An interdisciplinary program looking at the science of human behaviour at individual, group and societal levels. You will build understanding through psychology - how individuals perceive, develop and act on their world; and through sociology - how groups and cultures create their own social worlds and how those worlds affect individuals. Specialize in the unique area that you are most interested in.
This program includes a community field placement, which will provide you with firsthand experience in the field, as well as an opportunity to build connections for your future career. In your third year, complete 250 practicum hours (125 hours for BHS Concentration students) for a non-profit organization in a field of your choice.
Behavioural Science is offered in both a four-year, 120-credit degree and a three-year, 90-credit concentration. This timeline is based on a full course load (five courses/semester), with courses usually being three credits. To be considered a full-time student, you must take 3 or more courses per semester.
Specialize in one of eight career domains: education; counselling; criminology and criminal justice; child and youth work; working with vulnerable populations; working with racially diverse populations; chaplaincy; and church and denominational settings. Here is a sampling of the jobs our alumni have pursued with this degree or entered through further studies:
- Child and youth worker
- Crisis intervention services
- Police worker
- Registered psychologist
- Social worker
- Teacher or professor
I have found the principles of Christianity to be very beneficial in managing people. Everyone needs grace and forgiveness. Learning more about the Christian faith and the unfathomable depth of God’s love and mercy helped me develop my leadership from a biblical perspective."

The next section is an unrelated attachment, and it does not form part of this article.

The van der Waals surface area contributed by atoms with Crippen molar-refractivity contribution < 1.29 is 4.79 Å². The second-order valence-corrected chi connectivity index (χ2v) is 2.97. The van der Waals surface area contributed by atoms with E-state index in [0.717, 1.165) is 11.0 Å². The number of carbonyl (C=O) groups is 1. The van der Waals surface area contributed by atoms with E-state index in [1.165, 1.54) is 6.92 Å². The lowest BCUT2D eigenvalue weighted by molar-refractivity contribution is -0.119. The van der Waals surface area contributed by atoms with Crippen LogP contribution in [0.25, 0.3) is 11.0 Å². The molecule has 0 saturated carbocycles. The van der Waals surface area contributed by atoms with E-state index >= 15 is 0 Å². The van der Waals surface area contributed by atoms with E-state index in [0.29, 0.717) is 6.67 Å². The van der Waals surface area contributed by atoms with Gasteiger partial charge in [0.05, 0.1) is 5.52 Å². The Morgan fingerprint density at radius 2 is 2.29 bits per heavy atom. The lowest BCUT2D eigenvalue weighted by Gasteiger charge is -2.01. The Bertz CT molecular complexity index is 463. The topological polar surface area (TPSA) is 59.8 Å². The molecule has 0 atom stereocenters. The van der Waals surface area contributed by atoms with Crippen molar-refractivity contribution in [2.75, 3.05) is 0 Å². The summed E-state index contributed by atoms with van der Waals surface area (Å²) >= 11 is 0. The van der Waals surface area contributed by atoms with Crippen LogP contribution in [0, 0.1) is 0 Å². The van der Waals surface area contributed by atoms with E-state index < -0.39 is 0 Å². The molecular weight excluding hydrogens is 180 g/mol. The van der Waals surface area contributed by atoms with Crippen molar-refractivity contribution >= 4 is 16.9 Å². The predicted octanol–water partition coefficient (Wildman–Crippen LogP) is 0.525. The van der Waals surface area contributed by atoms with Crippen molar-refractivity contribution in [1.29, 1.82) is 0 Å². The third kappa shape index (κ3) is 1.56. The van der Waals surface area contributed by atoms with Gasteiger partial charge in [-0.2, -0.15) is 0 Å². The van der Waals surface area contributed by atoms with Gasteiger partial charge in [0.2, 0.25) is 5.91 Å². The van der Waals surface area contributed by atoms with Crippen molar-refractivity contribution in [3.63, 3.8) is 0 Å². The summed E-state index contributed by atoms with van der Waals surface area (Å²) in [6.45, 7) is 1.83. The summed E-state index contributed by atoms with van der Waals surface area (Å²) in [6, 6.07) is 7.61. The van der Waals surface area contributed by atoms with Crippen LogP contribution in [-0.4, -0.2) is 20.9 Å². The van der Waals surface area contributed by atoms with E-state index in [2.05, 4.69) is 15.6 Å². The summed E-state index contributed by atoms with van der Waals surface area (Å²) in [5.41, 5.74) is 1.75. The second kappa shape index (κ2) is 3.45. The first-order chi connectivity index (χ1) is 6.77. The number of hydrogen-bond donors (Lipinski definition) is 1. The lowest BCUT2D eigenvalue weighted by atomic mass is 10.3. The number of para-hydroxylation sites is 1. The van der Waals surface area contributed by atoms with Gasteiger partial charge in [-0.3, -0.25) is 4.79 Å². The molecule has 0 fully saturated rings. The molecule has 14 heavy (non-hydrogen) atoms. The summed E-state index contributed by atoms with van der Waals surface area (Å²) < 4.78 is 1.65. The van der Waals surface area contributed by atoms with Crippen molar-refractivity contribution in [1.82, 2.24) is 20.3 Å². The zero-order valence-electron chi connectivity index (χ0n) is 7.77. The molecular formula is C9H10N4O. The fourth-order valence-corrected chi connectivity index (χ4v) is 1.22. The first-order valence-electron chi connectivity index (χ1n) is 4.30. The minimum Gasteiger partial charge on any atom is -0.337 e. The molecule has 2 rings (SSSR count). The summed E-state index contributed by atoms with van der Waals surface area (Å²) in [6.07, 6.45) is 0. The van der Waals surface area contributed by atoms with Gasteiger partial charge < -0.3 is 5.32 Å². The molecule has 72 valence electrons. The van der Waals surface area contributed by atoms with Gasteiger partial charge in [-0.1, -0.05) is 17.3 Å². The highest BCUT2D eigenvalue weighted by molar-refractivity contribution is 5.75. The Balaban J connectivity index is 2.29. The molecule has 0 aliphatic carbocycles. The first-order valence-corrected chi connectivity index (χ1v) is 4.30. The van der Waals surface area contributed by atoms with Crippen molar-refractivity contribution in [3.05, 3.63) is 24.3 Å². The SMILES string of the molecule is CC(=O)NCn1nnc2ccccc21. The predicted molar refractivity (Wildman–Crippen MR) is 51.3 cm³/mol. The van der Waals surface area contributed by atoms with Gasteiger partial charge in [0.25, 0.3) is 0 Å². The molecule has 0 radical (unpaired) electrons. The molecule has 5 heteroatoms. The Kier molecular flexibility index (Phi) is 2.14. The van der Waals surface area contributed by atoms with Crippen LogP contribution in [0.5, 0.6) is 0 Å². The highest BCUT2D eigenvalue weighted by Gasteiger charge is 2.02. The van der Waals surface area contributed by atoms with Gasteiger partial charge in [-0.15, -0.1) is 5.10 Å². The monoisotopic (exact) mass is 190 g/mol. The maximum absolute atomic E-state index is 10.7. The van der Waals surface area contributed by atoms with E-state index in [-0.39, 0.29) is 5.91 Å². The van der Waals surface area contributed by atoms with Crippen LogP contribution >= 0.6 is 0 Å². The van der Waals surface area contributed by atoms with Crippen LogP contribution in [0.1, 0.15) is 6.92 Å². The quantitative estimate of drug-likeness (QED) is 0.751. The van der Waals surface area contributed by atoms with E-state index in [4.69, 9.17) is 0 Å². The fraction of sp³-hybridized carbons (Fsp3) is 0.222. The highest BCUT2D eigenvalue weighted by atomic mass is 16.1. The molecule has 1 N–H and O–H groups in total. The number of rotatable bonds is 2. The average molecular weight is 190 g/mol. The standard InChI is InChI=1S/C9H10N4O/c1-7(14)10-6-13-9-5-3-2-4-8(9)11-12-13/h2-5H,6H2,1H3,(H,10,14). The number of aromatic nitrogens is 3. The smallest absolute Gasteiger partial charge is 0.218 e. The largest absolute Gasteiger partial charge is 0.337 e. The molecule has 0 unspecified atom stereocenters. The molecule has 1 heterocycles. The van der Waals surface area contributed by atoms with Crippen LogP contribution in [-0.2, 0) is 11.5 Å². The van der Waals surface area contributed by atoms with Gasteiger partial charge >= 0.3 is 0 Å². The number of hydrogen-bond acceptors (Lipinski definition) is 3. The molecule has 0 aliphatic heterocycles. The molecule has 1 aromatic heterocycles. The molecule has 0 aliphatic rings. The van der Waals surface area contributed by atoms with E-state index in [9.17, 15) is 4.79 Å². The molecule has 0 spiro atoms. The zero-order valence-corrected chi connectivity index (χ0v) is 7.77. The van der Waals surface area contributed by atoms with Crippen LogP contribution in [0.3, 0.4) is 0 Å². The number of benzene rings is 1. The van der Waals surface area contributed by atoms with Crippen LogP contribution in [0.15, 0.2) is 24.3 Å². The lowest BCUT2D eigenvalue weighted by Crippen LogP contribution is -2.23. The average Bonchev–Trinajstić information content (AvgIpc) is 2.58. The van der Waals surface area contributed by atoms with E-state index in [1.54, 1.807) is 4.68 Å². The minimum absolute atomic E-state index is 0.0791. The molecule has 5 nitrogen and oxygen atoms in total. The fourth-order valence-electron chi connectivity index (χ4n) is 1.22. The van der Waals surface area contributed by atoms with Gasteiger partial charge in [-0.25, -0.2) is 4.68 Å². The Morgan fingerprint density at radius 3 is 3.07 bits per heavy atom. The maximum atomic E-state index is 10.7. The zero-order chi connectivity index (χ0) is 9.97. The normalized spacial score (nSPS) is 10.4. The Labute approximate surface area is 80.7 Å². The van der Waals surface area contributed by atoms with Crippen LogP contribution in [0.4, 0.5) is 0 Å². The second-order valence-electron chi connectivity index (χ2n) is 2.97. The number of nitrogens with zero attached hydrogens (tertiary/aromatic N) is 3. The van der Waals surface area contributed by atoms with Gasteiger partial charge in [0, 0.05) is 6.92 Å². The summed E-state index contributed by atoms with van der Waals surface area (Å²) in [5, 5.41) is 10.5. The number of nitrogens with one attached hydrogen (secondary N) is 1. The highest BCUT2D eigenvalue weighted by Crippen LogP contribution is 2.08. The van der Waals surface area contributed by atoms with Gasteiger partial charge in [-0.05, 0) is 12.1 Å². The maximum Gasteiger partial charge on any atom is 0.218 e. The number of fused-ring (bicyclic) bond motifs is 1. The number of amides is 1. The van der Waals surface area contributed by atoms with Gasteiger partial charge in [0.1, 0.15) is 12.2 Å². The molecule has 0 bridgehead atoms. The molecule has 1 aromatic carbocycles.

From a survey of Ambrose alumni
This course examines a range of conditions in Canada and abroad which are generally perceived as social problems, including the consequences of these social problems for society and the social reaction to these problems.
An exploration of the nature and process of normal child development as it progresses from conception to late childhood. Child development is examined as it occurs within four important areas - physical, cognitive, social-emotional, and social.
An examination of personality structure, dynamics and development, emphasizing major theoretical perspectives and methods of research. Attention will be given to the comparative anaylsis of the major theoretical models.
An investigation of youth deviance and crime in Canada. The course will explore the history, correlates, and theories of youth crime. We will also consider various legislations around and responses to youth crime, including an observation of the youth court process and discussion of restorative justice.
Note: Students can only earn credit for one of the following: SO 413 or SO 303.
This course examines sport in modern societies, with special emphasis on sport in Canada. Emphasis will be given to how sport is socially constructed and the diverse meanings that different groups associate with sport. Attention will also be given to the relationship between sport and social problems and inequality.